HELP announces Dr. Kimberly Schonert-Reichl as our new Director

Dr. Kimberly Schonert-Reichl

“We could not have asked for a more skilled, experienced or committed leader than Kim.  Kim’s long history with HELP and her deep interest in making a real difference make her an incredible choice as HELP’s new Director.  Already, we are buzzing with new ideas, new opportunities and new energy!  There is lots of work to be done and we are now ready to get on with it.”  - Pippa Rowcliffe, Deputy Director, HELP 

Following a competitive search headed by the University of British Columbia's Faculty of Medicine, we are thrilled to announce Dr. Kimberly Schonert-Reichl as the new Director of HELP.  Kim has a long history in working on research projects with HELP.  In 2005 she became a HELP research affiliate.  She worked closely with HELP's founding Director, the late Dr. Clyde Hertzman and with him, pioneered work on the Middle Years Development Instrument (MDI).  The MDI is a measure of 4th and 7th grade children’s social, emotional, and physical well-being inside and outside of school.  To date, over 25 School Districts in BC are using MDI data to help them plan and implement programs for children.

As HELP's Interim Director since July 2014, Dr. Schonert-Reichl successfully guided HELP through a period of transition.  As our permanent Director, Dr. Schonert-Reichl intends to lead HELP in continuing to pursue excellence and innovation in interdisciplinary research, toward our goal of improving the health and well-being of children and families.  She is also committed, to ensuring that HELP continues its long history of engaging deeply with communities, organizations and institutions across BC and Canada, and particularly with aboriginal partners, in consultation with HELP’s long-standing Aboriginal Steering Committee.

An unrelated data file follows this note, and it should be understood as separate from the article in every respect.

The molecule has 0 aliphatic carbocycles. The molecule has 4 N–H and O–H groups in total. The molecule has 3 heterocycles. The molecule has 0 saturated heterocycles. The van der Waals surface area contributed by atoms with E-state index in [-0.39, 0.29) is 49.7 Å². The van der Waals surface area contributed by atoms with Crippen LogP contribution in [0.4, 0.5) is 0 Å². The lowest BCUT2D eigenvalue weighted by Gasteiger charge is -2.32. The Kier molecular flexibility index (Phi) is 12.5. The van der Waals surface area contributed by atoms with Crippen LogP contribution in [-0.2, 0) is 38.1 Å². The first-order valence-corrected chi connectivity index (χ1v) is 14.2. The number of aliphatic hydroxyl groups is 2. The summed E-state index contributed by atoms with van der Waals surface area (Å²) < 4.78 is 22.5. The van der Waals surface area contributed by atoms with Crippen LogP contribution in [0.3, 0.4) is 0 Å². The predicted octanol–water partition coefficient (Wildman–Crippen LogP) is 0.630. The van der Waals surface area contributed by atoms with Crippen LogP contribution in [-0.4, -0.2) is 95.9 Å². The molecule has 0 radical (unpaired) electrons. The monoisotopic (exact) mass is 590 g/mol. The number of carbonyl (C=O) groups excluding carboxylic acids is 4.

As HELP's Director, my goal is to significantly expand the capability and capacity of HELP through the extension of our current monitoring platform so that it covers key developmental stages across the child/adolescence life-course. The proposed Human Development Program of Research will extend our understanding of the roots of physical, cognitive, social and emotional health outcomes and will evaluate and recommend population level interventions that have the potential to yield broad benefits to society. The program will enable us to shift the entire population health distribution to the left—improving health outcomes for all. “   - Dr. Kimberly Schonert-Reichl, September 2015

In addition to her role at HELP, Kim is a Professor in the Department of Educational and Counselling Psychology, and Special Education at UBC. A world renowned expert in the area of social and emotional learning (SEL) and development, Dr. Schonert-Reichl’s research focuses on the identification of the processes and mechanisms that foster positive human qualities such as empathy, compassion, altruism, and resiliency in children and adolescents.

Dr. Schonert-Reichl is the recipient of the 2015 Joseph E. Zins Distinguished Scholar Award for outstanding research on social and emotional learning (SEL), and the 2009 Confederation of University Faculty Associations BC's Paz Buttedahl Career Achievement Award in recognition of her sustained outstanding contributions to the community beyond the academy through research over the major portion of her career. Dr. Schonert-Reichl is also the recipient of the 2007 UBC Killam Teaching Prize in recognition of excellence in undergraduate and graduate teaching, and the 2004 Vancouver School Board Recognition Award for her work promoting social responsibility in students.

She has been involved with many scholarly committees and consultancies. She serves as an advisor to the BC Ministry Education on the development and implementation of the redesign of the Curriculum and Assessment Framework that includes a focus on the promotion of students’ personal and social competencies; an Expert Advisor to the OECD’s longitudinal study of social and emotional skills, an Advisory Member of the Collaborative for Academic, Social, and Emotional Learning (CASEL) Research Advisory Group, and an advisor to the Dalai Lama Center for Peace and Education.